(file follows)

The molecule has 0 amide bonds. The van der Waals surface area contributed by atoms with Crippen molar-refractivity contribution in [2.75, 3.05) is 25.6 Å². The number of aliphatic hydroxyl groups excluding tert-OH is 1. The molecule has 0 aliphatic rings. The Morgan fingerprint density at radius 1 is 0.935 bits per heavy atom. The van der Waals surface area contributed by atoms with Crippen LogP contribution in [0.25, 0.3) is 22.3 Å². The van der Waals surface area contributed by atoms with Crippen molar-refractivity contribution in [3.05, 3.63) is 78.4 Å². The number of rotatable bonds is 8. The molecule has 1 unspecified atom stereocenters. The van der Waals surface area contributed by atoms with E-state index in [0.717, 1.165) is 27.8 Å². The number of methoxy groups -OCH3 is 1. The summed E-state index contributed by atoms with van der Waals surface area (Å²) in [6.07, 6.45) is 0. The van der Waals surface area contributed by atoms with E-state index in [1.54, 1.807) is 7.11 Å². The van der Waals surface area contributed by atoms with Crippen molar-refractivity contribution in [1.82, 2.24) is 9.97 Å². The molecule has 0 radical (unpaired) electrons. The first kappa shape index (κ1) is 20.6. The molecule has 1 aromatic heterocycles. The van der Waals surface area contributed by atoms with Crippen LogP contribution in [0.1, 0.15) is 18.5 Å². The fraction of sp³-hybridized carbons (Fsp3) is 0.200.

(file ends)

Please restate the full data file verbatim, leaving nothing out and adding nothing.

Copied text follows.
The molecule has 0 amide bonds. The van der Waals surface area contributed by atoms with Crippen molar-refractivity contribution in [2.75, 3.05) is 25.6 Å². The number of aliphatic hydroxyl groups excluding tert-OH is 1. The molecule has 0 aliphatic rings. The Morgan fingerprint density at radius 1 is 0.935 bits per heavy atom. The van der Waals surface area contributed by atoms with Crippen LogP contribution in [0.25, 0.3) is 22.3 Å². The van der Waals surface area contributed by atoms with Crippen molar-refractivity contribution in [3.05, 3.63) is 78.4 Å². The number of rotatable bonds is 8. The molecule has 1 unspecified atom stereocenters. The van der Waals surface area contributed by atoms with E-state index in [0.717, 1.165) is 27.8 Å². The number of methoxy groups -OCH3 is 1. The summed E-state index contributed by atoms with van der Waals surface area (Å²) in [6.07, 6.45) is 0. The van der Waals surface area contributed by atoms with E-state index in [1.54, 1.807) is 7.11 Å². The van der Waals surface area contributed by atoms with Crippen molar-refractivity contribution in [1.82, 2.24) is 9.97 Å². The molecule has 0 radical (unpaired) electrons. The first kappa shape index (κ1) is 20.6. The molecule has 1 aromatic heterocycles. The van der Waals surface area contributed by atoms with Crippen LogP contribution in [0.1, 0.15) is 18.5 Å². The fraction of sp³-hybridized carbons (Fsp3) is 0.200.